Photographing rain forest birds is a completely different business than shooting water birds on a sunny beach where you get to easily picture birds in flight at high shutter speeds. Inside a dark forest, well… you easily reach the limits of current technology.
If you’ve ever done bird photography you will know that your shutter speed has to be at least 1/250s to prevent perched bird’s body movements. Also, unless you are very close to your bird friend, your fanciest telephoto lens will have a teleconverter attached so your aperture will be f/4 or f/5.6. This adds up to setting ISO speeds around the 3200 mark. Sorry pixel-peepers: this is the nature of the beast.
Recently, I wrote a post about doing rainforest bird photography with a micro four thirds camera. In this format I don’t dare to go above ISO 1600 as feather detail is lost when the bird is small in the frame (most understory birds are at most tanager-sized). The math was inescapable: use 1/125s or even 1/60s and pray a lot.
Seven years ago, in the Nikon D7000 era, I was very interested in photographing the beautiful Resplendent Quetzal in the Costa Rican cloud forest. This, for a change, is a large bird, with a body size larger than a Robin’s and a very long tail. I addition, some birds are tolerant enough of birders and photographers that they will go about their feeding and nesting even with people ten or twenty meters away: good enough for a 300 mm lens on my camera.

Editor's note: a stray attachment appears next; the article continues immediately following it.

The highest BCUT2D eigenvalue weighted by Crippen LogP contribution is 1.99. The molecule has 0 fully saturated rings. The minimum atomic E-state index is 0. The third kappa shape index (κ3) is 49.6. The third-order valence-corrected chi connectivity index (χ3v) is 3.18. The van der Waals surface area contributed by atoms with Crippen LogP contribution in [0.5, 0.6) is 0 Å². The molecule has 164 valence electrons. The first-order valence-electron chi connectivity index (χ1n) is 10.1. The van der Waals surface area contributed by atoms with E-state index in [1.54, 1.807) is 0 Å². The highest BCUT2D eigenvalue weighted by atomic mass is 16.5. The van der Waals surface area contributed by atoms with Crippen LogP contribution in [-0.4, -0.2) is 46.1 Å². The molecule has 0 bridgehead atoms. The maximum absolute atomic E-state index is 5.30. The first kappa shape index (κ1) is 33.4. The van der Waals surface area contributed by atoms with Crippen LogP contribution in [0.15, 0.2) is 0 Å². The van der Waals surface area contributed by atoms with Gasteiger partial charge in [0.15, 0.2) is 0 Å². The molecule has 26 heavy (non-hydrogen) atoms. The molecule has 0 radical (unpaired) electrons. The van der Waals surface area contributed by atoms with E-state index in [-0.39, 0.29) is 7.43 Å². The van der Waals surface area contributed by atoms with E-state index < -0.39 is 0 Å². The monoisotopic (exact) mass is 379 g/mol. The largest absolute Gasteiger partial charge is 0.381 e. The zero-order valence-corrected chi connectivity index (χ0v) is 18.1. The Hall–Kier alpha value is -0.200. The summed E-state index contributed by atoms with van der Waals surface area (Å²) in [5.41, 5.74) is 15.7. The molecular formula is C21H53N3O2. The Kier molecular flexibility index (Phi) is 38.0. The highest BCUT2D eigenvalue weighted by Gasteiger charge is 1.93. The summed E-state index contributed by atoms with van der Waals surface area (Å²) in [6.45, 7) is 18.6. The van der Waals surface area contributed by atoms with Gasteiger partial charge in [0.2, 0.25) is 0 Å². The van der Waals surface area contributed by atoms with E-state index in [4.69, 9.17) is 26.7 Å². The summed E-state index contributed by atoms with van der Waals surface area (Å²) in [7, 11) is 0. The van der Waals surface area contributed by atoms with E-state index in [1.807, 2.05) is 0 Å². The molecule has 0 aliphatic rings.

Armed with a 300 f.2.8 lens I did my math: If I set my ISO speed to 3200 I should be able to shoot at 1/1000s… barely enough for a bird in flight shot and in the ISO limit for reasonable feather detail. Now, there was this really nice bird nesting at Cerro de la Muerte and I pictured in my mind the Quetzal arriving or leaving its nest in glorious flight…
More easily said than done: you don’t get more than a split second to react as the bird flies form a perch a few meters away to its tree-hole nest or jumps from the nest to fly away or perch in a different branch… and it doesn’t tell you when.
I am not a person to brag about how hard it was to get a shot. I tell you all this so you will realize that prefocusing was the only way to go: The Nikon D7000 tracking in poor light was not even close to what was needed to follow this bird. So I prefocused about two meters away from the nest and tried to time my shooting so I would get the bird as it passed this point.
Did it work? I missed a lot of photos of course but I got a sharp one, …at 3200 ISO, 1/1000s and f/2.8… barely enough!